worriedmumtoteen Fri 22-Nov-19 12:19:11

What's the problem with her revising? She wants to so why don't you want her to?

Where did I say I didn't want her to? I asked how to best deal with it, so she doesn't burn out.

I am always a bit bemused by parents thinking 2 hours work per night is a lot and they are better watching Netflix/playing computer games.

Where did I mention Netflix or computer games, @bpisok?? Don't put words in my mouth. I'd actually like dd to have a better work-life balance and be able to spend more time doing hobbies/non-school stuff.

So in Year 11 your dd got up at 6.30 and went to bed at midnight every night, having done 5 hours of homework/revision every night? DD would be exhausted by that. Teens need much more sleep.

Good point about reminding her that it's for her future and it's only short-term, @Ohyesiam.

It might be a good idea for me to make a note of when dd is working and when she's in the bath or taking a break. Perhaps she's doing more revision than she thinks she is.

OP’s posts: |
ThereIsIron Fri 22-Nov-19 12:27:39

We just let them get on with it - it's their future and they know that. If it's not done then it's on them.

bpisok Fri 22-Nov-19 12:43:29

Yep - she sleeps for about 6 hours per night other that Saturday night when she sleeps for 12 hours (she's also on a buzz when she gets back from MA so sleep wouldn't be immediate anyway).
My DD is an extreme and I am aware of that (prob not many kids train for 9-12 hours a week)...but the point I am making is that with only 2 hours work per night there's LOTS of time for hobbies. You then manage your time to fit in with hobbies.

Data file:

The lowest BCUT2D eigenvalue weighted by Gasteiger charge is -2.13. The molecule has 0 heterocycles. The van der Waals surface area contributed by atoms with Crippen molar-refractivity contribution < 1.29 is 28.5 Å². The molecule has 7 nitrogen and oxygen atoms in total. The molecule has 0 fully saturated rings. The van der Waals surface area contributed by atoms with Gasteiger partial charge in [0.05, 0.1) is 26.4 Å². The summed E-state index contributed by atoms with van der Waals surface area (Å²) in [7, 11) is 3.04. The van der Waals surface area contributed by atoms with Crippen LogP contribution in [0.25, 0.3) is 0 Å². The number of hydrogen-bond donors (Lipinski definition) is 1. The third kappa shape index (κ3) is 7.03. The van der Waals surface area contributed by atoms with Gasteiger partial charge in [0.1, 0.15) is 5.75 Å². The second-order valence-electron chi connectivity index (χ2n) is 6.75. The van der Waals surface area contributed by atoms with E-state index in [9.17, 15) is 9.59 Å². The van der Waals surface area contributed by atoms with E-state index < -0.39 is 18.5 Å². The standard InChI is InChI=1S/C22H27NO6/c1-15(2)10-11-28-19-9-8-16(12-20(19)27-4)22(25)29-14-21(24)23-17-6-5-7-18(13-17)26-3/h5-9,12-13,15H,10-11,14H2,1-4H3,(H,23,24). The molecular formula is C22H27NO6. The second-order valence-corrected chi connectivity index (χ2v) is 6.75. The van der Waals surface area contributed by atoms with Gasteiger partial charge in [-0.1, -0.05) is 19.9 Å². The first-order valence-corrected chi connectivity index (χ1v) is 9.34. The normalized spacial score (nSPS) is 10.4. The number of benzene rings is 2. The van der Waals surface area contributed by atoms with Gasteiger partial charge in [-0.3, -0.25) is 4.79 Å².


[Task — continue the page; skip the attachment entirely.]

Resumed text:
As for hobbies you didn't say that there was a hobby she's having to cut back on or that she wants to that led me to think that it was extra ' chill time' you were talking about

There's also conflicting studies regarding teen sleep. In a US study they showed teens who slept 7 hours at aged 16 did better at SATs that those who had 8 or 9 hours. Other studies show that if they sleep less than 9 hours they are more likely to get into trouble (perhaps related to what you do with the extra hours available?)....what I do know is that the more sport she does the more energised she feels and the less sleep she needs.

TeenPlusTwenties Fri 22-Nov-19 12:44:26

What is the time on the bus allocated to?

Is it 'dead time', or time spent 'socialising' or time spent 'revising'?

Say the journey is an hour each way (you weren't clear) is that 1.5-2 hours worth of revision she could be doing then when she is more fresh?
For example, online use of Tassomai or Seneca, learning vocab for an MFL, testing herself / friends with revision cards for History?

If you could utilise those 2 hours then she'll have more of the evening to herself.

I agree, if the evening meal can be pushed back a bit (how old are the younger siblings?) it might help her psychologically.

Undies1990 Fri 22-Nov-19 12:45:59

Are you asking what to do while she is revising because she is feeling miffed that you are releasing while she is studying?